Shaking Up Structure

One of the most difficult forms of editing, particularly for another person’s work, is structural edits. It’s difficult partly because of how invasive it can feel to suggest changing a story’s overall structure and partly because if we’re editing in a writing workshop we’re only going to see a story in small pieces at a time. Seeing a story in small pieces at a time takes us back to a reference I made earlier in the week to leaving structural edits until we’ve read a complete story.

The primary problem with structural editing is that writers sometimes begin suggesting structural edits to other writers before they’ve finished the story. Now, occasionally, this can work. For instance we may have an early scene that spoils the tension of a following scene by revealing something too soon. These can often be spotted without reading the entire story, they sometimes turn out to be surprisingly minor edits too because the same information is revealed twice, perhaps from different perspectives. In these cases it’s often a case of taking out one of the scenes, usually the first to maintain the tension. This isn’t the problematic structural editing because we have to read both scenes to identify this problem.

The problematic structural editing is when a writer begins suggesting structural changes based on how they think the story will progress rather than how the story will actually progress. The problem with this becomes immediately apparent. If we don’t know how the story is going to end we can’t make informed feedback on a story. We can say ‘at this point I think the story looks like X is going to happen’, there’s nothing wrong with this because we’re indicating to the writer how a reader is reacting and whether their twists and turns are apparent. However, we can’t say ‘you need to change this for X reason because Y is going to happen’.

This is particularly problematic because these readings often depend upon tropes and preconceived notions such as all vampires are full of angst, all love stories have happy endings, the hero always saves the day. None of these are wrong to write, they can all make good stories, the point is that if we’ve read ten or twenty thousand words of a seventy thousand, or more, word novel we can’t say any of these things will happen or are true. Even if we can guess these things are likely happen, for instance lots of love stories have happy endings, we can’t be sure that they will. It’s also important to note that although happy ending and heroes defeating villains are common endings it’s the how that’s the story.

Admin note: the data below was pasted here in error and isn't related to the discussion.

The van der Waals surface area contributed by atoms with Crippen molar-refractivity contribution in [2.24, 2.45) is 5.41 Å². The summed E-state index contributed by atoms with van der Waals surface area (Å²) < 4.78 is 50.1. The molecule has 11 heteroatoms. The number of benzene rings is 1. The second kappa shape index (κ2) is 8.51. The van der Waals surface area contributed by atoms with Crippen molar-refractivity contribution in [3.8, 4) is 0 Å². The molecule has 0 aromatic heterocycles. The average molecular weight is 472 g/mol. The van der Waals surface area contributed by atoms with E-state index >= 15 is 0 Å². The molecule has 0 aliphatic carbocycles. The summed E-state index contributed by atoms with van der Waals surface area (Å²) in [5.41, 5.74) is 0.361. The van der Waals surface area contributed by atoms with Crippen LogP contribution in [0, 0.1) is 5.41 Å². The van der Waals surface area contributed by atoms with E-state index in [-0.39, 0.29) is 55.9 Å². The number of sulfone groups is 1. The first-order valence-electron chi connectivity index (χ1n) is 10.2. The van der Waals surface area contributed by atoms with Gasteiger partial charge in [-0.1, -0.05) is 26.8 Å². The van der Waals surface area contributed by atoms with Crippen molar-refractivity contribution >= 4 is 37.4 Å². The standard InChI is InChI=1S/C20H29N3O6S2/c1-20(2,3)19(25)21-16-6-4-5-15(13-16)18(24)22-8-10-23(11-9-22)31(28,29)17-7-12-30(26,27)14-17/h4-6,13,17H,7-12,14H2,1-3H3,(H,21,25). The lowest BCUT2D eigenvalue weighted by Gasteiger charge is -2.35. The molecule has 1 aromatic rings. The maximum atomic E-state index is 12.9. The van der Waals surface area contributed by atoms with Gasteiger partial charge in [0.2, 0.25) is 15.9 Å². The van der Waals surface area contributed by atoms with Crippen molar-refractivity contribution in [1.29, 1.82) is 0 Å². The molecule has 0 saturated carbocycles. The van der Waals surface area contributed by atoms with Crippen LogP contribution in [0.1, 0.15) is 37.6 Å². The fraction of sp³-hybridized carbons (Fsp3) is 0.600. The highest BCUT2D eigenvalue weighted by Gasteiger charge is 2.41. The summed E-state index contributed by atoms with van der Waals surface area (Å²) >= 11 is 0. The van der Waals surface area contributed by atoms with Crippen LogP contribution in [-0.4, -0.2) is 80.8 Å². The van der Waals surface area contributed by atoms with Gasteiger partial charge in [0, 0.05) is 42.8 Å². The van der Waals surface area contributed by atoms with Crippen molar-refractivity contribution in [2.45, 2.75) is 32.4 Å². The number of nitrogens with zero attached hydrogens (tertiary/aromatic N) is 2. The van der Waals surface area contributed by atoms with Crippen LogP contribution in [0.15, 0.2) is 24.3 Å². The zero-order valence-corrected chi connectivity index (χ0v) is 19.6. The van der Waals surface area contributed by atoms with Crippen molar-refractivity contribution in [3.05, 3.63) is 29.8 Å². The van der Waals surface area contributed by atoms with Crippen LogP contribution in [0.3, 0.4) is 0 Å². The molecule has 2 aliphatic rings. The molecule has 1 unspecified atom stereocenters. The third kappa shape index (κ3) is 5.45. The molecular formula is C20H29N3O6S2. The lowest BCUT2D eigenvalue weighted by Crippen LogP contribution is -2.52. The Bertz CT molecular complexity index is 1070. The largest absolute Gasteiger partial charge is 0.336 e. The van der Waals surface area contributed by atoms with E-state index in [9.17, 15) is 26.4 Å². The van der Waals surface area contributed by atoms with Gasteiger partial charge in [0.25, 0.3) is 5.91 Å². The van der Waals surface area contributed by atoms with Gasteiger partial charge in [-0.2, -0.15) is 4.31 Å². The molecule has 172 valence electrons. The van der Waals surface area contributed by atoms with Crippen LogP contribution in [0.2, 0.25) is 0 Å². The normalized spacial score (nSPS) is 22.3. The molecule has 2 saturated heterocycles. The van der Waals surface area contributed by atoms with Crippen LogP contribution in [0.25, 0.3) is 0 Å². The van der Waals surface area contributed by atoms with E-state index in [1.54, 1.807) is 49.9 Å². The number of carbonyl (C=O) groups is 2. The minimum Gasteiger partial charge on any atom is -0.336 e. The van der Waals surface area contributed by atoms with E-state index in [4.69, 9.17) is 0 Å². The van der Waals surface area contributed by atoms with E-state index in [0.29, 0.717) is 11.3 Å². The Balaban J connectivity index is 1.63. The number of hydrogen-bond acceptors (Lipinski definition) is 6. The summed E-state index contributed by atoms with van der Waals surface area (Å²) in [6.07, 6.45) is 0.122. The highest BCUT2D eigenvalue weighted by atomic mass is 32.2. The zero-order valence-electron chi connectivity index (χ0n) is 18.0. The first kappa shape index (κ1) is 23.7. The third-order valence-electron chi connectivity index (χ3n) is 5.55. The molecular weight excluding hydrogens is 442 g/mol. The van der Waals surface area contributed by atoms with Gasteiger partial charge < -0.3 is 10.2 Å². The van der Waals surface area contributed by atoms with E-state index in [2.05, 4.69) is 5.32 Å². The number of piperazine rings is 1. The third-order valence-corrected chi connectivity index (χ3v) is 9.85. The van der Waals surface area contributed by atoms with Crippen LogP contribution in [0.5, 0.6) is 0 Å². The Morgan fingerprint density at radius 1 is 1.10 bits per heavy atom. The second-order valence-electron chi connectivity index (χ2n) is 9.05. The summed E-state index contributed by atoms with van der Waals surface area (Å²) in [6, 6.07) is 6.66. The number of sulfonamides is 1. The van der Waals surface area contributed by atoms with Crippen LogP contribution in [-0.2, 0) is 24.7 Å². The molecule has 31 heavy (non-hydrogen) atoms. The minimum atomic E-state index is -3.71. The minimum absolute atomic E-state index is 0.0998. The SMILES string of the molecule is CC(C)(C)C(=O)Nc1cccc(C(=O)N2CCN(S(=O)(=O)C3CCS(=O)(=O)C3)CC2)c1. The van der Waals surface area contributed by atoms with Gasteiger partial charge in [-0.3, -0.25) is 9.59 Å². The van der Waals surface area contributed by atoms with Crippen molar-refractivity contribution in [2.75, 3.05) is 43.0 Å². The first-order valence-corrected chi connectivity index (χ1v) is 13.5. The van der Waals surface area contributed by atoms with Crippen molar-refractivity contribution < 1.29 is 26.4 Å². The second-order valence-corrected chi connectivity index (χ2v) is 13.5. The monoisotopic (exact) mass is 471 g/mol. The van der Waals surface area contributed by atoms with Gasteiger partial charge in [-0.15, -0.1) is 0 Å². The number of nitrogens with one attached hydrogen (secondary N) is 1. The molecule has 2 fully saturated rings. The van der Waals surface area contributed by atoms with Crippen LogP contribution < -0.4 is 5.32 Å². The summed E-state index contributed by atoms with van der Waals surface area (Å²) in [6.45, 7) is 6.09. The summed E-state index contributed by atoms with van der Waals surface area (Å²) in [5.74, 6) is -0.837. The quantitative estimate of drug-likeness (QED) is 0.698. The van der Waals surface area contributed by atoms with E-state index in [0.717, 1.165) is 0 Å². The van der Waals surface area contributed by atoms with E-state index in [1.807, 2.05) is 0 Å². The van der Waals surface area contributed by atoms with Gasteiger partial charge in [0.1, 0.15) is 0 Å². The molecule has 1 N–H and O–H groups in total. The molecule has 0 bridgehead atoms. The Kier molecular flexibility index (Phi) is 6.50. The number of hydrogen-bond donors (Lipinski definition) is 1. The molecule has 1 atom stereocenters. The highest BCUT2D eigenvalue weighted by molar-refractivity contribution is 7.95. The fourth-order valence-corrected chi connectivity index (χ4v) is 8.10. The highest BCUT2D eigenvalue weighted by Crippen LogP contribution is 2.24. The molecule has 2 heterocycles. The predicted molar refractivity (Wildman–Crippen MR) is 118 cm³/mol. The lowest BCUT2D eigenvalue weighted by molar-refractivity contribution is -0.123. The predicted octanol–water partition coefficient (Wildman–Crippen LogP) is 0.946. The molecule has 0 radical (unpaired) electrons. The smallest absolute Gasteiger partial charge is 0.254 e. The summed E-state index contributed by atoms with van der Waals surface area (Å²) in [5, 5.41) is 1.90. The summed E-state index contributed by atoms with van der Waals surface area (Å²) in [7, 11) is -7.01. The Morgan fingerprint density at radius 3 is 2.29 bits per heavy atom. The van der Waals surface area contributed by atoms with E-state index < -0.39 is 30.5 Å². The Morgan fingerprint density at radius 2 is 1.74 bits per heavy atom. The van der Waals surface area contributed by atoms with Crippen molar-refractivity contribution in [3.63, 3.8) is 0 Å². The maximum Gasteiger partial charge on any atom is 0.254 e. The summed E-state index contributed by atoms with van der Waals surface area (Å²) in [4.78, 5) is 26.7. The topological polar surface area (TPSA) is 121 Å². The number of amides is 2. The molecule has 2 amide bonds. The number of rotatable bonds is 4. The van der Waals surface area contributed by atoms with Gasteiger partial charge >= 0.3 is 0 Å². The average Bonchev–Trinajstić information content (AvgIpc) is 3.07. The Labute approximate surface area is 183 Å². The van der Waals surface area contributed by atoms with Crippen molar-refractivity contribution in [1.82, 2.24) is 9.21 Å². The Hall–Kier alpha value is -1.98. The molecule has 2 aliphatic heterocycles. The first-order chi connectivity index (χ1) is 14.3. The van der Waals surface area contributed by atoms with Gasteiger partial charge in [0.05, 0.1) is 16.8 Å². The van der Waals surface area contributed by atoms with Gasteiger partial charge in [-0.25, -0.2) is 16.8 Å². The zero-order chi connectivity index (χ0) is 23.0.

In a love story we can be fairly certain that the protagonists are going to get together and live happily ever after. There’s nothing wrong with that, it’s often the story the readers want because the story should make them love the characters and root for their relationship. But what hurdles will they overcome? Will they go down the wrong path then realise their mistake? Does the story end with them getting together or some point after they do? In between the point we’re at in our reading and the end of the story any number of things can happen that will impact the structure of the story. Perhaps we can guess what they are but they will only be guesses. We can’t edit guesses, we can only tell the writer what our guesses are at the point we’re at in our reading and allow them to react as they deem fit.

Once we’ve finished reading a story we can then see how our guesses compare and judge with an informed view whether changes need to be made to the overall structure. Often an objective eye can see where chapters need to be moved, shortened, expanded or sometimes removed to keep the tension or pace going. Other times we may see places where chapters could be added and things the readers would like to see more of, even if these are seemingly small things like the more interaction between certain characters where the story allows. Alternatively we can praise elements of the story’s structure, such as places where threads come together, twists and turns, and the balance of pace.

It’s always important to remember that any feedback we give must be balanced showing the strengths as well as possible changes.


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